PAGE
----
How to talk to kids about racism, protests and injustice
It's OK not to have all the answers but it's important to have the conversation.
The purpose of this post is to help parents and guardians of all backgrounds teach and talk to their children about race. We recommend that these resources are accessed by an adult to read, absorb, and then discuss with your child(ren). If you would like assistance on tackling these important conversations, please reach out to us for help.
The Harvard School of Graduate Education provides these tips to create a reflective space and help youth navigate traumatic events:
Help youth process racialized or violent events
Acknowledge traumatic events or circumstances – Bring up news with youth the day after it breaks, even if details or consequences are still uncertain.
Process and name emotions together – Help youth identify their emotions through discussion circles or individual writing prompts. Describe your own emotions, whether its outrage, fear, numbness or uncertainty.
Ask youth what they know and what they need – Some youth may have a thorough grasp of what’s going on, but little idea of how it could impact them. Others may feel very affected, but lack a nuanced understanding of the details. Open up the discussion to figure out what students want to know, and let them ask questions.
Empower youth to take action
Remind each youth that he or she has a voice that matters – Youth of color may feel marginalized, not only by racism or stereotypes, but because they’re young. Communicate to them that they are not powerless, and that their beliefs are valid and significant.
Give youth opportunities to take action – Ask youth what they want to do to make their voices heard. Show younger students how to write letters to Congress, or encourage older students to figure out which person or organization they can call to advocate for justice.
Think local – Explore the issues that are deeply affecting your community, and discuss ways to create change close to home.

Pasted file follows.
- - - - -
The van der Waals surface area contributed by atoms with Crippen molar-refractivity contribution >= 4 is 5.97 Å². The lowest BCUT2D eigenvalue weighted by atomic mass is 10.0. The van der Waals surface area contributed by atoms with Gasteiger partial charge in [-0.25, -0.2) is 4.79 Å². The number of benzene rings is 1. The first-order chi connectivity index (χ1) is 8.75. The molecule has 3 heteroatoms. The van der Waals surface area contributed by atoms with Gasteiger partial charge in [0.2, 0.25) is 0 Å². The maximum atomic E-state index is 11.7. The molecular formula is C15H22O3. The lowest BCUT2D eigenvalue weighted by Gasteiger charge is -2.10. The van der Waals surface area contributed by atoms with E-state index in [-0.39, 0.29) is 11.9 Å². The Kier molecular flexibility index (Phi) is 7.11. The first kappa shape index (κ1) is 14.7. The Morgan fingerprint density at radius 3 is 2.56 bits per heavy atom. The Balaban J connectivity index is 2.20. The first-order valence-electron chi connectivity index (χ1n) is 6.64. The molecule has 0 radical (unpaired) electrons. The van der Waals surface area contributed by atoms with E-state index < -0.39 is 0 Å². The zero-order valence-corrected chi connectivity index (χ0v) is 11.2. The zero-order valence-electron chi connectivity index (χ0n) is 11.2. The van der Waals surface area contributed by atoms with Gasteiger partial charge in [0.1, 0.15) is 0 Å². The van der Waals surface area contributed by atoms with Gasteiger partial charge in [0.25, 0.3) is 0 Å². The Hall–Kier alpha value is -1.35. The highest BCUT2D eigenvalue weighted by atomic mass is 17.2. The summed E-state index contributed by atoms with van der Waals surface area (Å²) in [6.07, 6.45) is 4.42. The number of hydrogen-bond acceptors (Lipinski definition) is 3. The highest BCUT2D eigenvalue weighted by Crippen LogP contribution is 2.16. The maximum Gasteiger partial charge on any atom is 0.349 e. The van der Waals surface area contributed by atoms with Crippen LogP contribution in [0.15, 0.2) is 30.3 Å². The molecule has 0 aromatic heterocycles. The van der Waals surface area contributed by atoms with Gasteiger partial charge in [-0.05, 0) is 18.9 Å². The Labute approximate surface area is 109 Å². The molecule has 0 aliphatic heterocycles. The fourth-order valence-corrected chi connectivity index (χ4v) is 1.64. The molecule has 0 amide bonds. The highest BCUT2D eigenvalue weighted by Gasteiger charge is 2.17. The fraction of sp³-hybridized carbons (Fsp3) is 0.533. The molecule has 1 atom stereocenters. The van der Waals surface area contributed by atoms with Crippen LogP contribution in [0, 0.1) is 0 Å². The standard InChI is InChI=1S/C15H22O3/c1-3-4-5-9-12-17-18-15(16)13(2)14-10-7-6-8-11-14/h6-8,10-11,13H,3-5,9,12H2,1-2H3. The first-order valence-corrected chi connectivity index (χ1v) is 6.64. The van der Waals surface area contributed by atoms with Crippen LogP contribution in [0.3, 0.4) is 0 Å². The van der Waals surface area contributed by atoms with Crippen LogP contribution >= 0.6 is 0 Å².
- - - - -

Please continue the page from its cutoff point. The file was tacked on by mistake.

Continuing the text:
These additional resources might be helpful in having conversations with youth:
Because of its importance and urgency, the authors of Reaching Teens, 2nd Edition - Strength-Based, Trauma-Sensitive, Resilience-Building Communication Strategies Rooted in Positive Youth Development are providing for free their chapter on the traumatic impact of racism and discrimination on young people and how to talk about it. The chapter is written by the leading voices in pediatric and adolescent medicine on racism – all scholars and clinicians of color, and the full book is scheduled to be published June 15 by the American Academy of Pediatrics. Boys & Girls Clubs of America contributed to several chapters. Access the chapter by clicking here.
Talking With Members about Tragic Events– This one-pager taken from the BGCA Be There Toolkit gives practical ideas about how adults can help kids process tragic events. It can be accessed by clicking here.
Back in April, CNN and Sesame Street launched a series of Town Halls to facilitate conversations with children about coping with the COVID pandemic. In light of the recent events, this Saturday's Town Hall will focus on race and racism. You can view the library of past Town Halls by clicking here. The 60-minute special "Coming Together: Standing Up to Racism. A CNN/Sesame Street Town Hall for Kids and Families" will air on Saturday, June 6, at 10 a.m. ET. on CNN and can also be watched via the link above.
NBC and the Today Show has put out an Age by Age Guide on how to talk to children about race and racism. Access the guide by clicking here.
This list has 31 children's books to support conversations on race, racism and resistance. You can access it by clicking here.
*We will continue to update this post as more resources become available. Again, if you need assistance discussing these events with your child(ren), please do not hesitate to reach out to us.